07 June 2011

In the past week or two, I've been able to talk to teachers and therapists to help me figure out what to work on with Julia for the summer. Her school therapist -- speech and ot -- are talking to her private therapists coordinating efforts, and all are checking with me to see if the goals they are putting in place make sense from my view. This is the picture of what treatment for a child with Julia's challenges should look like, and every child with challenges should have such support and be so loved.

Garden work this morning for me and cleaning the toy room/den this afternoon and evening. If I can get the cleaning and sorting done today and tomorrow, I can work on set up for the summer by Thursday. Summer begins on Friday with the end of school! The community pool is filled and our summer therapy schedule is in place.

I received an email from Julia reading teacher:

I am sending home today a list of books that you can find in the library for Julia to read this summer. Her current reading level is 18, which is around beginning to mid-second grade.

I teared up. If only David could have seen that. So much worry for this child. And she has worked so hard this year. She started the year at level 3 which is beginning Kindergarten. We have a lot of work on comprehension, especially with fiction, but how could we not when she has sprung ahead so far.

Yesterday, at OT, our therapist told us about her daughter going to Yale, and it struck me (could it be for the first time?) that I might be more than happy if Julia gets through high school. Maybe it was hearing about this girl and Yale, maybe it was seeing Matthew graduate from Sycamore -- Cheshire's grammar school -- and hearing about all the lovely accomplishments of those children, I felt the loss of possibilities. I do, at time, mourn the loss of the perfect child that I wanted my second daughter to be. It is not easy being the mother of a child with challenges. I do not look for pity or sympathy, I know that many have more of an uphill battle than I do, and that so many do not have the services and educational possibilities that Julia has, but sometimes I just wish she was a normally developing 10 year old. I don't think it is weakness or a sign of less than complete mother love to admit this. It just is what it is.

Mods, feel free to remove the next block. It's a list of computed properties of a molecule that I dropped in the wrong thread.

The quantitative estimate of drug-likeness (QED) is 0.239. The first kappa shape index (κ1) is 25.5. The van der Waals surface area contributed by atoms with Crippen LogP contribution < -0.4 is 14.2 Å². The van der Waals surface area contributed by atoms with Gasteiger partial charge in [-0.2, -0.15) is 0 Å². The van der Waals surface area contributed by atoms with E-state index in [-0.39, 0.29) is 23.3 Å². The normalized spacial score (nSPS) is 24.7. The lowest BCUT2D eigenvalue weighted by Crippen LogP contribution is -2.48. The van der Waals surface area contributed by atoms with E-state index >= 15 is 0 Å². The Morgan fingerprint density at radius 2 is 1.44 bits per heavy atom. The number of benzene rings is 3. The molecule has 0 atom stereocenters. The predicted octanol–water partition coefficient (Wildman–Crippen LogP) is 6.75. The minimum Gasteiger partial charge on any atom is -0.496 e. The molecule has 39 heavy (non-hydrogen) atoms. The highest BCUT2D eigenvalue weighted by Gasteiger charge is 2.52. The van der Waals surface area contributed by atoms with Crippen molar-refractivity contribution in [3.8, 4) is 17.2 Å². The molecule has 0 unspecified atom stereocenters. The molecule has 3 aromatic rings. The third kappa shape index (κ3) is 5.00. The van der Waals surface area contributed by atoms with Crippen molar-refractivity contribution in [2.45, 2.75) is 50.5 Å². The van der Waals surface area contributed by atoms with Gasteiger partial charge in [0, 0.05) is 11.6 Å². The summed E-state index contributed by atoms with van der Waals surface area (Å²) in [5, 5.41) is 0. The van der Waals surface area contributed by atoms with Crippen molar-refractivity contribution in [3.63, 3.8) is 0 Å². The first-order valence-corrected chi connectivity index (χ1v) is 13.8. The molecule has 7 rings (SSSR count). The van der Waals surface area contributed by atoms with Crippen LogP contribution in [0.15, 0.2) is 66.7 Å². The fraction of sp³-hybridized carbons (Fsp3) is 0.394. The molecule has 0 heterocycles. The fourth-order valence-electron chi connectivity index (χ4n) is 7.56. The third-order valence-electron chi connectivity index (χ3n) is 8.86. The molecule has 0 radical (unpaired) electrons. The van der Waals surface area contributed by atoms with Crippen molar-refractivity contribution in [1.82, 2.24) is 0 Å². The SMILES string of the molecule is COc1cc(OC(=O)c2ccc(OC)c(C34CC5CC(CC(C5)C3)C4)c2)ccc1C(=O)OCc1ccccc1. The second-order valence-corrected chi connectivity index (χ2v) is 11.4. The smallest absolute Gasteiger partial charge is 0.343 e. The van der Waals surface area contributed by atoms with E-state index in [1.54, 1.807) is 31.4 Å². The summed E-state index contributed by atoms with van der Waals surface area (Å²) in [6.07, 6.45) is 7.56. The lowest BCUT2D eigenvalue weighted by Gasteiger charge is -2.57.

I don't know whether I've written this -- I might have. This is the first time that teachers and aides are telling me that Julia is a joy to have in class. It was a complement that I took for granted during Cheshire's schooling. Now, it is a surprise and a delight! She is an odd child, this Julia of mine, but she is becoming delightful and a good learner. Oh god, am I thankful for that!

I was telling Lisa, who I saw on Saturday in Indy, that as I sort through the family paperwork, that my journals stop when my blogging began. She suggested that I start saving my entries and eventually print them out. Then yesterday, my Australian friend, Marianne, again mentioned that she saw the blog becoming a book for parents of kids on the spectrum. I don't abide with magical thinking, or view every event as a message from some higher power, but I admit that I have been feeling some inkling, a tickle, a leaning towards some writing project. I will start collecting blog entries and see where that goes after a few months. I just struck me that maybe I should read some of David's teaching notes -- he has lovely notes on how to write. I've wondered who I was saving them for. Maybe me.

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